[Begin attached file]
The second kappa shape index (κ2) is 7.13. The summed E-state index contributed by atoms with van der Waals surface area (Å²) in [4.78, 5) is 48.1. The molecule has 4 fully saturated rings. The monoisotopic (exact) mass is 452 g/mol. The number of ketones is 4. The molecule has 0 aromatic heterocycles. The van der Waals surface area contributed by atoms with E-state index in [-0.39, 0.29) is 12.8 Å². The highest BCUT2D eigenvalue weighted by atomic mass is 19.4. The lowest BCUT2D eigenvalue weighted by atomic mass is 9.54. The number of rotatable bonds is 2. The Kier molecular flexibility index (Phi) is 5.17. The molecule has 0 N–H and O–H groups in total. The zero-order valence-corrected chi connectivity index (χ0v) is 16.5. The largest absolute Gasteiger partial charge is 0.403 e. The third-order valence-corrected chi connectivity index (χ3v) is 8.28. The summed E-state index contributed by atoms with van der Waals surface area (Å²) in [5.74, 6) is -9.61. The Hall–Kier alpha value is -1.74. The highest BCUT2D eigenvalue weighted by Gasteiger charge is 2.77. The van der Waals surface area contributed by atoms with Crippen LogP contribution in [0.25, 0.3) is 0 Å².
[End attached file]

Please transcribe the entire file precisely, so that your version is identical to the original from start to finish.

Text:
The second kappa shape index (κ2) is 7.13. The summed E-state index contributed by atoms with van der Waals surface area (Å²) in [4.78, 5) is 48.1. The molecule has 4 fully saturated rings. The monoisotopic (exact) mass is 452 g/mol. The number of ketones is 4. The molecule has 0 aromatic heterocycles. The van der Waals surface area contributed by atoms with E-state index in [-0.39, 0.29) is 12.8 Å². The highest BCUT2D eigenvalue weighted by atomic mass is 19.4. The lowest BCUT2D eigenvalue weighted by atomic mass is 9.54. The number of rotatable bonds is 2. The Kier molecular flexibility index (Phi) is 5.17. The molecule has 0 N–H and O–H groups in total. The zero-order valence-corrected chi connectivity index (χ0v) is 16.5. The largest absolute Gasteiger partial charge is 0.403 e. The third-order valence-corrected chi connectivity index (χ3v) is 8.28. The summed E-state index contributed by atoms with van der Waals surface area (Å²) in [5.74, 6) is -9.61. The Hall–Kier alpha value is -1.74. The highest BCUT2D eigenvalue weighted by Gasteiger charge is 2.77. The van der Waals surface area contributed by atoms with Crippen LogP contribution in [0.25, 0.3) is 0 Å².